‘It’s going to take the community’: Yukon faces Canada’s worst toxic drug death rate

‘It’s going to take the community’: Yukon faces Canada’s worst toxic drug death rate

It’s going to take the community to confront Canada’s worst toxic drug death rate in the Yukon. According to the territory’s Chief Medical Officer of Health, Dr. Brendan Hanley, the rate of drug-related deaths in the Yukon is three times the national average.

In the past year alone, the Yukon has seen 14 drug-related deaths, a significant increase from the two reported in the previous year. The spike in these deaths is largely attributed to the presence of fentanyl, an opioid that is 50 times more potent than heroin.

The Yukon Health and Social Services Minister Pauline Frost said that her government is taking action to address this issue. She noted that the government has been working with first responders and health officials to develop a strategy to prevent drug-related deaths in the territory.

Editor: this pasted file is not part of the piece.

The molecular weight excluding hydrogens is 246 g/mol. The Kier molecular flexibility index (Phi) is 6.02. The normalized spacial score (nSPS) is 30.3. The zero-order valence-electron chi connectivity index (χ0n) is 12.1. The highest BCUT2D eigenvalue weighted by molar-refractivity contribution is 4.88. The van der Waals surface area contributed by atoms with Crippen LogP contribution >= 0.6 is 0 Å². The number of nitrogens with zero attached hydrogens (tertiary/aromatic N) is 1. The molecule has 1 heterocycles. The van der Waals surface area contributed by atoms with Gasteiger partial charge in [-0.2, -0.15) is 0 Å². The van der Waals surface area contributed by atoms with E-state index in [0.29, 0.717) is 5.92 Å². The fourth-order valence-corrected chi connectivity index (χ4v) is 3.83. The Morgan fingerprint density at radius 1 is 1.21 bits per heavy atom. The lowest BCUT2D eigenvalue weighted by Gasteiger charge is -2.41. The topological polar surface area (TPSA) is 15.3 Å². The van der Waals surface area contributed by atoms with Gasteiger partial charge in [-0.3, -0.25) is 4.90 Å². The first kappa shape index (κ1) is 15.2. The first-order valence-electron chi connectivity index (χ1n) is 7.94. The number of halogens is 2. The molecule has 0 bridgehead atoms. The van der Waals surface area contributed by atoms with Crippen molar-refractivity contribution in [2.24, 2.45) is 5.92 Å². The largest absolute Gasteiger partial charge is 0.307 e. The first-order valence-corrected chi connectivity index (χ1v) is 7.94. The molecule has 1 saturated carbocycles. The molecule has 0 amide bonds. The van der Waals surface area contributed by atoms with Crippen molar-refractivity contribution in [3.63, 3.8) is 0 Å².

The government has been providing funding to support organizations that are providing harm reduction and addiction services to those in need. These services include needle exchange programs, naloxone training, and overdose response kits.

The Yukon government is also focusing on education and awareness. It has launched a public awareness campaign called “Know Your Dose” to educate residents about the risks of fentanyl and other opioids.

The government is also taking steps to ensure that those struggling with addiction have access to the services and supports they need. The territory has increased funding for addictions and mental health services, and has established a task force to review and improve services for those struggling with addiction.

The government is also working to ensure that those who are addicted can access the help they need, when they need it. It has partnered with local organizations to open the Yukon’s first supervised consumption site, which will provide a safe space for people to use drugs while having access to medical care.

The Yukon government recognizes that the drug-related deaths in the territory are a symptom of a much larger problem. The territory is working to reduce poverty, improve housing, and create a more inclusive society to support those who are most vulnerable.

The Yukon government acknowledges that this issue cannot be solved by government alone. It’s going to take the entire community, including individuals, families, health care professionals, and other stakeholders, to confront this problem and ensure the health and safety of residents.